The point here is this -- it's two-fold I'd say -- one is labeling periods as good or bad. It's our tendency to do that. Good is when we're not challenged, bad is when we have lots of challenges. That's the normal way of looking at things. No challenges today; that's great. Too many challenges today; that's bad. So, Gurudeva's pointing out that's not really a mystical way of looking at life in fact I remember he was complaining once, he was saying: "My astrology is so good I'm not making any spiritual progress." That's what he said; remember that? No challenges.

Challenges are what cause us to use our willpower more than we're used to. We have to pull ourselves together and do better than we're used to doing. That's what a challenge is, that's where the difficult time is. Similar to raising children. Up to a certain point they're very protected but if you over protect them, after that they'll never develop enough strength on their own. So they have to be challenged. They have to fail sometimes and pull themselves back together and try again, develop the willpower, the ability to succeed at difficult tasks.

Then, the other point is that Gurudeva's saying: No matter what the astrology is it's good for something. If it's what's called a bad astrology, meaning there's lots of challenges, then it's a good time to strive within, to put a little extra time in our sadhana. If it's a good time, it's appropriate to put extra time into our projects, push them ahead. Because they'll go ahead faster than they would normally. So each time is appropriate or good for some kind of action is the point.

It's interesting, Ceyonswami sent the astrological reading around to the monks of the very good astrologer Chakrapani. Many of you know Chakrapani. He does a description of the year and it's very interesting. In one point which is different from the point that's here; I'll read it in a second. He was saying the nature of this year is going to be certain difficulties but then he treated the countries as if they were people, something I wasn't used to. The date on which it was founded. Said: The U.S. was founded on this day and therefore it has this astrology and therefore it has this nature and therefore it will do this way this year. This country won't do so well this year and this country will do differently. The point being the astrology wasn't the same for all countries. I really hadn't thought about it on that basis. I kind of thought: Well, all countries were the same, they'll face things in the same way. But it's not the way he looked at it. It's interesting; he said the U.S. has these characteristics and and is going to do well despite certain challenges this year.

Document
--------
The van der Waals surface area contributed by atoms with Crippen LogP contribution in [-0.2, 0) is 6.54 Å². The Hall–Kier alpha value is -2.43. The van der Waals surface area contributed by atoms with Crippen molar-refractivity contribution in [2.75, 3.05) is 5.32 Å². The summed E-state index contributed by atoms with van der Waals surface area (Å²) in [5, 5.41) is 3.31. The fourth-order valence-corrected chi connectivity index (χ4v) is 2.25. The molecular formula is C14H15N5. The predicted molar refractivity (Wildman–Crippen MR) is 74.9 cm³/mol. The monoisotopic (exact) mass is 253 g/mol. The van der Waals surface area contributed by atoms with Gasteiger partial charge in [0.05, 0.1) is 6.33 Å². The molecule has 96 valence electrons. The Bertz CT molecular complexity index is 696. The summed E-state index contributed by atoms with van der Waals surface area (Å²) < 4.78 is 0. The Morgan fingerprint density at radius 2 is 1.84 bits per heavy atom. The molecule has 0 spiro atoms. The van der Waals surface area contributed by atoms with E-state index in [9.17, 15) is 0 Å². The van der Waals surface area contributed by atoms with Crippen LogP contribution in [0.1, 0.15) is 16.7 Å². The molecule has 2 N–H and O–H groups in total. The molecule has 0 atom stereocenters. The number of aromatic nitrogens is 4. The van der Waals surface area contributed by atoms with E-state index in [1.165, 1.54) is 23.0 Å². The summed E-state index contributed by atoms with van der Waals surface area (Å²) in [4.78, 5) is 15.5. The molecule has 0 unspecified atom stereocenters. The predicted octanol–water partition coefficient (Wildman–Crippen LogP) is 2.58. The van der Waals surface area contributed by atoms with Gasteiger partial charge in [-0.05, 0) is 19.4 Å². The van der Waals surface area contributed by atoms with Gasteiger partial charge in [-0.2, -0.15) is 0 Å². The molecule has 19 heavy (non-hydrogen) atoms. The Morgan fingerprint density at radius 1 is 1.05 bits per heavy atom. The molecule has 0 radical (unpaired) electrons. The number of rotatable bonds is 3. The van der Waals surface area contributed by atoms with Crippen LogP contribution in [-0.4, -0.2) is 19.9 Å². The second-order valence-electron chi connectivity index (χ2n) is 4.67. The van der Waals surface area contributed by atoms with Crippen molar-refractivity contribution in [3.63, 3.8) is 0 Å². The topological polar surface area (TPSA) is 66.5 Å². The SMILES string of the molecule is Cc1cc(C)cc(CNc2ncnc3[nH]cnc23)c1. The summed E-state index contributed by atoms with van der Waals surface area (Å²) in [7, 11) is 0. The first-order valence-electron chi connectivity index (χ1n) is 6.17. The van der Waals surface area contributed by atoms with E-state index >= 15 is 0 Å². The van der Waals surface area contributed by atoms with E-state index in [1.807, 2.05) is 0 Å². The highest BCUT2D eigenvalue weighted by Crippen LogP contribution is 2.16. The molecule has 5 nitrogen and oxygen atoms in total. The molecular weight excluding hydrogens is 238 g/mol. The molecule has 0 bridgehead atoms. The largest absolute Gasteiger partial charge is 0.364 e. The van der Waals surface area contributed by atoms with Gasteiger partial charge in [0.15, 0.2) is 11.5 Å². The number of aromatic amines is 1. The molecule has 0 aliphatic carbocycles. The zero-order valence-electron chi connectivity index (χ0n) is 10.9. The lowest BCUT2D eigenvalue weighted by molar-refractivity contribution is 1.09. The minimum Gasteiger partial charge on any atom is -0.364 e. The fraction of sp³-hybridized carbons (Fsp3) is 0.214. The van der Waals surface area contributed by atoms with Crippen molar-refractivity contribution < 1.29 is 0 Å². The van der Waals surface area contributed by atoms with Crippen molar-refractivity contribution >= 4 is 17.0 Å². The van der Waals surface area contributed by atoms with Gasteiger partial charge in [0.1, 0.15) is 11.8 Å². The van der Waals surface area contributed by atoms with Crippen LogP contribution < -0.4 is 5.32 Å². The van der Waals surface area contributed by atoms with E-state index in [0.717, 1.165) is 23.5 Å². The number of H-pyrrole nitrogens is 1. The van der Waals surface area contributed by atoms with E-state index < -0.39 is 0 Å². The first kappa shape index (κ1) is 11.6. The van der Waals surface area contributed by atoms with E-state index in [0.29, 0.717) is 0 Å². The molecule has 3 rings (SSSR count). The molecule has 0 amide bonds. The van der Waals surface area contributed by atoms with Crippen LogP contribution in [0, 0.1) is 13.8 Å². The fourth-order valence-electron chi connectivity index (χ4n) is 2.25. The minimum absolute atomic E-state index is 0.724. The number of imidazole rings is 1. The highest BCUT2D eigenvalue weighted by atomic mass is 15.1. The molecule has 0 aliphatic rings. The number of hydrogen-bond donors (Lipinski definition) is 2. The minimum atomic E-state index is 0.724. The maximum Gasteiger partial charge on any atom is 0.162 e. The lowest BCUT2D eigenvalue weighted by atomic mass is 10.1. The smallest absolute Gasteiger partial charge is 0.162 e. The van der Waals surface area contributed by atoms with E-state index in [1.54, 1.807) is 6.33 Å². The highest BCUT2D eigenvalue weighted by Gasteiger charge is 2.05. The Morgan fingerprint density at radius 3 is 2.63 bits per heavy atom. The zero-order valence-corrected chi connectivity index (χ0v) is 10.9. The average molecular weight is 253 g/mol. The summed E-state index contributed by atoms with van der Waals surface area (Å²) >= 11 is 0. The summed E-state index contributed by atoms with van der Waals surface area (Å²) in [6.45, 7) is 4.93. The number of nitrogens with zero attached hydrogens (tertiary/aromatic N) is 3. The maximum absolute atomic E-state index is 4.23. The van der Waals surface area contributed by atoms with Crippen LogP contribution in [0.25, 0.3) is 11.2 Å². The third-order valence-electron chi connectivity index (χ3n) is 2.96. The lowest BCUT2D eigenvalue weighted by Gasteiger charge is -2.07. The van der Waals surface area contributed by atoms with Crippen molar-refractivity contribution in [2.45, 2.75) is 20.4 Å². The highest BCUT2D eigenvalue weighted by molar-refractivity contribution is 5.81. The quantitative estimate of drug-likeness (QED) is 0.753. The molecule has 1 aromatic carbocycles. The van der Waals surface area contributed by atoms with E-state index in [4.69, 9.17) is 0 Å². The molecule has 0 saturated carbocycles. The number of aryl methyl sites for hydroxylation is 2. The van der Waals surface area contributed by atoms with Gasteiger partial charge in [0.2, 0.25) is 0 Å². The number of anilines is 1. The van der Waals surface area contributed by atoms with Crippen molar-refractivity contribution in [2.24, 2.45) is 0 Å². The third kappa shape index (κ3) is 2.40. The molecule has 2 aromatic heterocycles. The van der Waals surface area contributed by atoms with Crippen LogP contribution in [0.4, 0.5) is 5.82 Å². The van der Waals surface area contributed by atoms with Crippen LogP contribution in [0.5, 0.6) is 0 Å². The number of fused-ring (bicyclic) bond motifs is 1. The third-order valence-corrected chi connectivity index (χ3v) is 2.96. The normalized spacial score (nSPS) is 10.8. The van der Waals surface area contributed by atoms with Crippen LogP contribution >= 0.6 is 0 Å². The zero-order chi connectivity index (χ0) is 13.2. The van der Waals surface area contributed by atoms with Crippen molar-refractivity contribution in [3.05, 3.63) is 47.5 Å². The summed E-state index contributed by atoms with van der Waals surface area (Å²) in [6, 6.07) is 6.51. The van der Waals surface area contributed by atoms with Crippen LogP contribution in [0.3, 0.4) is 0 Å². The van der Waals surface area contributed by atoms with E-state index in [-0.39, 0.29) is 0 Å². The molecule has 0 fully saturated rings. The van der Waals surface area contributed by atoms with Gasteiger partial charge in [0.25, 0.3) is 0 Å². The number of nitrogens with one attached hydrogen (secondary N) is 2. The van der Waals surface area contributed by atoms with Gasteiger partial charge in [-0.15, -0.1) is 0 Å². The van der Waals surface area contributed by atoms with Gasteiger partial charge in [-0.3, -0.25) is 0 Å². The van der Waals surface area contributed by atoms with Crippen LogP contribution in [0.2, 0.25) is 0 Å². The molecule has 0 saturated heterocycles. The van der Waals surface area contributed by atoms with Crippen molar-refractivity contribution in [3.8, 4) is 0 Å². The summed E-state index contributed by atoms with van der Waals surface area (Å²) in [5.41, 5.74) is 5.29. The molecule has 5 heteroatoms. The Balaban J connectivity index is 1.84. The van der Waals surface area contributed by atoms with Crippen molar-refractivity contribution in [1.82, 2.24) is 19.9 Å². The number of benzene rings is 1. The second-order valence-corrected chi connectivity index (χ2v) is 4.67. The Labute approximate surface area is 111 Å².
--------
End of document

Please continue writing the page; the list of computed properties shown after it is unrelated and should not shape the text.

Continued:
But the point that I found interesting and I sent it around on April 15 (he uses the year which begins in March, slightly different year than the Tamil year which begins in April.) So I sent this on April 15.

And he said: "It's a good year for the creative arts as promoted by a strong Venus as well as scientific research as supported by Mercury."